Saturday, February 2, 2013

How and why we do what we do!

Barnes & Noble Puppet Show
This past week I have been reflecting on my experiences with teenagers and puppets. This was caused by several new friends who, when they discovered what I do in my spare time (provide literary puppet programs for children and teenagers), asked, "Teenagers and puppets?  How and why?" I know how and why I do what I do, but it is not always easy to articulate. So, I decided I would put it down on paper. Admittedly, teenagers are a tough crowd. And, since 2005, when I started providing puppet programs for the adolescent crowd, I have worked with a variety of teens. Some excel in school and are headed for college. But others struggle with school, make serious mistakes or have had ugly experiences which landed them in various institutions. Working with those who excel in school is easy. They want to be in the program. They are motivated and energetic. They are the Book Busters and their live programs are wonderful.

But the institutions are a more difficult endeavor. When I first approached several institutions in Seminole County with my puppets and stories, I was met with raised eyebrows and curious looks. I couldn't blame them for thinking that the tough teenagers they housed would not go anywhere near a puppet. But due to a handful of wonderful teachers, the institutions gave me shot. The institutions included the Seminole Regional Juvenile Detention Center, the Eugene Gregory Memorial Youth Academy, Midway Safe Harbor, Boys Town of Oviedo. So, armed with my books, puppets, and a faith that beneath the hardened teen exterior beat the heart of a creative, energetic, and good child, I stepped to the front of the room. Was I received with smiles by my audiences of 2 to 40 teenagers? Well, I might get a few smiles, but the rest? The rest looked at me with blank, bored, disinterested faces. Some kept their heads down. Some looked at me with distrust, caution, even hostility. But regardless, I took a deep breath and launched into my presentation.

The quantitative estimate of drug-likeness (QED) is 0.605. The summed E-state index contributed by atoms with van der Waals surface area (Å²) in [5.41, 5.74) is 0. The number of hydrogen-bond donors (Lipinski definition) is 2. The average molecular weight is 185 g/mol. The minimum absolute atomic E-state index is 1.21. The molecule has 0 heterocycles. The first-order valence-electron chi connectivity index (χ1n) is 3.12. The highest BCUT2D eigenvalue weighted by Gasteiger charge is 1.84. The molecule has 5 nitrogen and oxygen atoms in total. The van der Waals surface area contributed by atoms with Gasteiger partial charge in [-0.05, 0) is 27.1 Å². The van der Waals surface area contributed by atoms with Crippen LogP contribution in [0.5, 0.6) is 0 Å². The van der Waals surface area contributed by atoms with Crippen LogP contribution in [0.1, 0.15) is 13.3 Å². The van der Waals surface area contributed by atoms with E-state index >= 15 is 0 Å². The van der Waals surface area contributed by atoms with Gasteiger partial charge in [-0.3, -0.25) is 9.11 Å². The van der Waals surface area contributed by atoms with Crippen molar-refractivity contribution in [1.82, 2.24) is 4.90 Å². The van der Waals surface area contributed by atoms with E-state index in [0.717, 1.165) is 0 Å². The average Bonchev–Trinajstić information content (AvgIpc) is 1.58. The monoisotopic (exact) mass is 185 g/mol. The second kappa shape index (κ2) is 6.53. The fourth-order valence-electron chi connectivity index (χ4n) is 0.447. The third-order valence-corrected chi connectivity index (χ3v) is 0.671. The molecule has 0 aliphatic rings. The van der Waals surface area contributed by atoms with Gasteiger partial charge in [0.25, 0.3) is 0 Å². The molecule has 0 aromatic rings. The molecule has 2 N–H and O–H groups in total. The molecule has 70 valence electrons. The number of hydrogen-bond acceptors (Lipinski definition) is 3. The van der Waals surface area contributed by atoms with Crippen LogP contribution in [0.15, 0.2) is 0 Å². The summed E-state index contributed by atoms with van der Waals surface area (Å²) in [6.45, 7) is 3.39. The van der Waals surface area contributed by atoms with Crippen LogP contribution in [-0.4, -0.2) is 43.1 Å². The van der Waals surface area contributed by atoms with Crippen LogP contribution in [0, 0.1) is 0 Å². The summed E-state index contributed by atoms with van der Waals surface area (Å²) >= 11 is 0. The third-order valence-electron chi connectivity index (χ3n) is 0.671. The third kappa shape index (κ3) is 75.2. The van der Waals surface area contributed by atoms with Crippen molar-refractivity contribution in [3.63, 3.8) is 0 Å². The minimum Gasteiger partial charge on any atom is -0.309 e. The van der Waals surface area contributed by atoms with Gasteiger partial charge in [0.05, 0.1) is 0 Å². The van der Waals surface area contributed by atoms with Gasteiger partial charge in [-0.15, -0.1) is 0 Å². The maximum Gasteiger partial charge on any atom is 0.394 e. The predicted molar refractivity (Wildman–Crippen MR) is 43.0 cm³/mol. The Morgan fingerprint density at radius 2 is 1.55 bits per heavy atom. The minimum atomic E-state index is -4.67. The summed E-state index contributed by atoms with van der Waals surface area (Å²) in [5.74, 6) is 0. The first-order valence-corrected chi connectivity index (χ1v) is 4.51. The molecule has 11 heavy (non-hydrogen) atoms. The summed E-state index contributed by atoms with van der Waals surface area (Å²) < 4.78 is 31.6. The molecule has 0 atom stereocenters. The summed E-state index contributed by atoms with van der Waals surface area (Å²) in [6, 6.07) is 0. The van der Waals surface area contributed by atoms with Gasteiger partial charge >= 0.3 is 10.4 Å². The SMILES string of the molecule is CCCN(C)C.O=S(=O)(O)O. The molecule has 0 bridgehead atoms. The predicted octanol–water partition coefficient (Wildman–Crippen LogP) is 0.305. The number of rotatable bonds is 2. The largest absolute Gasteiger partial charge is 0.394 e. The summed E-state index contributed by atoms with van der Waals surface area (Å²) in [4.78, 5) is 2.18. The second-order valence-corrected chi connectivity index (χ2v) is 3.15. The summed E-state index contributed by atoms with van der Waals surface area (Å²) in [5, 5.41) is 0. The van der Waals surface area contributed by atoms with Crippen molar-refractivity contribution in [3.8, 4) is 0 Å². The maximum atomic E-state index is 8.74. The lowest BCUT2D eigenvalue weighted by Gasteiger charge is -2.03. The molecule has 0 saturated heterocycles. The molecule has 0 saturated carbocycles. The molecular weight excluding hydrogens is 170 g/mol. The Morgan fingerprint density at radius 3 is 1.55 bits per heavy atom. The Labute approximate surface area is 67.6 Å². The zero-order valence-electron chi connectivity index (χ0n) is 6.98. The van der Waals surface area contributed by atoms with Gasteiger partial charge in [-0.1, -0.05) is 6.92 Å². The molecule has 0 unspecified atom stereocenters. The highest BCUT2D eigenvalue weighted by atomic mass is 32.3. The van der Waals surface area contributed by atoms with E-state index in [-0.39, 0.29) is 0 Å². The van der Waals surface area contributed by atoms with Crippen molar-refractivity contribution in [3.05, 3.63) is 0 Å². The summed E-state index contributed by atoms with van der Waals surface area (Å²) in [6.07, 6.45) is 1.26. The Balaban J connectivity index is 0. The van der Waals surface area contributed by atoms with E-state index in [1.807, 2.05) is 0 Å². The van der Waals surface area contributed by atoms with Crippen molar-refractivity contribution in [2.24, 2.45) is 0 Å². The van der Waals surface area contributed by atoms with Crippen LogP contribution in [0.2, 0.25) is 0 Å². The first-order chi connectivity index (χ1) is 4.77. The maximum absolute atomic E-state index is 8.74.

Why in the world did I take that deep breath and begin? Well, what really helps me is that I am convinced I have something to offer. But, I am realistic. I know that the value of my program is not immediately apparent to most teenagers. I accept that it is my job to shock them into becoming interested. So, that is what I do. I look them in the eyes, smile, and read a poem with the voice of a passioned African-American evangelist expecting a huge "Amen" in response. I rap a children's book to music, sing a children's book with an exaggerated voice, demonstrate principles of flight by blowing toilet paper over my audience, tell a story with my best Irish accent, or include a talking dragon puppet. Frankly, the more I am willing to shed my middle class, white, female exterior, the more ridiculous I am willing to be, the more honest my delivery, the more passion I have for the story I am telling, the more my audience will pay attention, the more they will trust that I am actually there to bring them something they might enjoy. Don't get me wrong, with a large crowd, there will be those who continue to sleep or stare at the ceiling. But I'm okay with that. I don't get offended. Things have been rough for them lately and I can't really understand what they have gone through. I am willing to give them a pass.